Short-lived programs on JVM have a huge disadvantage – they start slowly and a huge part of their code runs interpreted before the JIT compiler kicks in. The solution is to compile the program to native code.
GraalVM is a new polyglot virtual machine, but it also comes with a decent native compiler for JVM programs, called
native-image. My initial tests showed that it is worth the hassle for short-lived programs, like compilers and other command-line tools.
I compiled the Millfork compiler with
native-image and got huge speedups and the resulting executable runs on Windows out of the box. Here is how I did it.
I will assume that your program is of size similar to the Millfork compiler, which is about 11 MB. You will need the following:
a machine running your target operating system with at least 16 GB of RAM – no, this is not an exaggeration (I used Windows 10 x64)
a machine running Linux (it may be the same machine if you’re targeting Linux, or another machine; it can be less beefy, 2 GB of RAM should be enough)
copies of GraalVM and
native-imageon both those systems (on Windows, native-image comes with GraalVM; on Linux and macOS, you’ll need to install it using the
guutility); get it here: https://github.com/oracle/graal/releases
a fat jar with your program, compatible with Java 8 (your program should run with just
java -jar myprogram.jar; GraalVM doesn’t support newer Javas yet)
on Linux or macOS: a relatively recent GCC
on Windows: a copy of Windows 7 SDK (see instructions below)
I will assume that your GraalVM is installed in
/graalvm on both machines and
native-image is available.
Installing Windows 7 SDK (Windows only)
This is the tricky part. I have only done this on Windows 10 x64, so I will only list the steps necessary on that platform. Other platforms may work differenly:
download the SDK file
mount the ISO image, as for example E:
uninstall Microsoft Visual C++ 2010 Redistributables – yes, this is necessary!
follow the instructions, install at least the headers, the compilers and the redistributables
Analysing the program
First, you need to figure out which objects in your program are accessed via reflection and which resources in the jar are loaded. To figure this out automatically, run your program on your Linux machine with the following options:
/graalvm/bin/java -agentlib:native-image-agent=config-output-dir=/path/to/config-dir/ -jar myprogram.jar
/path/to/config-dir/ is a path to a directory where GraalVM should store data gathered during the run.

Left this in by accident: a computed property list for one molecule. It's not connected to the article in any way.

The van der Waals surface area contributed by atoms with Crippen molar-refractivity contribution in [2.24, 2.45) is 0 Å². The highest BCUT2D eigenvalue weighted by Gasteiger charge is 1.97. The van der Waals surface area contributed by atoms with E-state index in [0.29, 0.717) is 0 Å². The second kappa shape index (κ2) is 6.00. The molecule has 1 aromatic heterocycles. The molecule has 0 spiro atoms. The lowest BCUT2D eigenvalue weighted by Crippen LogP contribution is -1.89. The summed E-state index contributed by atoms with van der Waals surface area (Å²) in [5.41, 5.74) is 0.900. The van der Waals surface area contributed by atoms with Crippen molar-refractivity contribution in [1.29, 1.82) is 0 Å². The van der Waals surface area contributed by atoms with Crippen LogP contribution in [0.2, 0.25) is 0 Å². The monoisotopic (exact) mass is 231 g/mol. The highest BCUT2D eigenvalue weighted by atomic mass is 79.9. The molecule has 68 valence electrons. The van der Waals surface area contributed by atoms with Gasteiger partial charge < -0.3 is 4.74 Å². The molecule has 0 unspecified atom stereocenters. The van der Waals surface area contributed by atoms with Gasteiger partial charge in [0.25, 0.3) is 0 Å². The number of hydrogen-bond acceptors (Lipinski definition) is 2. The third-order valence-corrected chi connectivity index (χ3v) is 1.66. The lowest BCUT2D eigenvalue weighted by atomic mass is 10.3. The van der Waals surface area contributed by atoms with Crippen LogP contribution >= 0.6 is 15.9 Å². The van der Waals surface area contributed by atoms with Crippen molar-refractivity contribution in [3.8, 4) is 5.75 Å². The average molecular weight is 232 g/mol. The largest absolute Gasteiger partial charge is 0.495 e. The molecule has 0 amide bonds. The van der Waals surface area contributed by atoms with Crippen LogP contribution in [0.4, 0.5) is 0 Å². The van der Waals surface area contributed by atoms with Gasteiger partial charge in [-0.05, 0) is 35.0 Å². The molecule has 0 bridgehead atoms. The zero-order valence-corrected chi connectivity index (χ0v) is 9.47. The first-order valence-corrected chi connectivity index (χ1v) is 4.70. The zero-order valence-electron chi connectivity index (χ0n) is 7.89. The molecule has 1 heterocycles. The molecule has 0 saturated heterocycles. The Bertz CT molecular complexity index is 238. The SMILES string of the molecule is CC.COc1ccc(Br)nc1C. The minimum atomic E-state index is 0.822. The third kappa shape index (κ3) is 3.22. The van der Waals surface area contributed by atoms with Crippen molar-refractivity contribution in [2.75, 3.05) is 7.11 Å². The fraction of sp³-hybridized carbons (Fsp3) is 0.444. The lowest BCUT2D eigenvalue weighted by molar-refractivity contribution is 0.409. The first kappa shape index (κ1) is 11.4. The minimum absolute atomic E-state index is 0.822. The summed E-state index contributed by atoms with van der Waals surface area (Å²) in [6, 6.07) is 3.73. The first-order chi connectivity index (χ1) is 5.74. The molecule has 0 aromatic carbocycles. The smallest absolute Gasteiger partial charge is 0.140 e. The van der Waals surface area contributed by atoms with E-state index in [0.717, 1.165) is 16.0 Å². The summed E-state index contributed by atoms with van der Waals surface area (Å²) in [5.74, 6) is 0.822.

The run should cover as much code paths as possible. If necessary, you can run the program again and merge the results, using:
/graalvm/bin/java -agentlib:native-image-agent=config-merge-dir=/path/to/config-dir/ -jar myprogram.jar
(Note “merge” instead of “output” in the option name.)
The generated output will be several JSON files. Inspect them and manually add missing entries to
resource-config.json (the file names are links that lead to the official documentation).
Building the native binary
Put the config files into the
META-INF/native-image directory in the resources of your program and rebuild the jar (this allows you to skip adding those files to the command line options for
resource-config.json are obligatory,
proxy-config.json are needed only if they’re not empty.
On your target machine, free as much RAM as you can. If you’re using Windows, use the Windows SDK 7.1 Command Prompt instead of the normal command prompt.
In the command prompt, run:
/graalvm/bin/native-image -jar myprogram.jar
This step will take a while. Go make yourself a coffee.
You may see warnings about class locality, especially if the program was written in Scala. Ignore them.
If you see a message that
native-image decided to create a fallback executable, then it means that you failed to provide the necessary config files. Unless you’re fine with shipping an entire JVM with your exe, abort the compilation, fix the config files and try again. I have not tested fallback executables, so I can’t provide any guidance on how to use them.
If the compilation succeeds, then congratulations, your program is now a standalone native binary. Next to your
myprogram.jar you should see
myprogram.exe (if on Windows).
You should now test that your executable works. You may have problems with class loading (which means non enough entries in
reflect-config.json), reflection (ditto), resource loading (
resource-config.json). If any problems occur, go back to the analysing step and try to add the missing entries, either automatically or manually.
The Millfork compiler was a perfect target for
native-image. It’s a program that runs through a set series of stages once and in a fixed order. The native binary ended up being 38 MB, which is smaller than even the smallest official JVM, and that’s without counting 11 MB of the original jar.
Speed increased. Launching the compiler without any command line options (which simply yields an error message) takes less than 0.1 seconds, while doing the same with a JVM takes about 1.9 seconds. Even a moderately long compilation task is faster with the native executable. Compiling Space Poker at
-O1 takes about 1.0 seconds with the native executable and about 4.8 seconds with Java (either 8 or 11), and at
-O4 it takes about 6.3 seconds and about 10–11 seconds respectively.
Overall, the experiment was a success. Future releases of Millfork will be shipped as both a cross-platform jar and a Windows executable.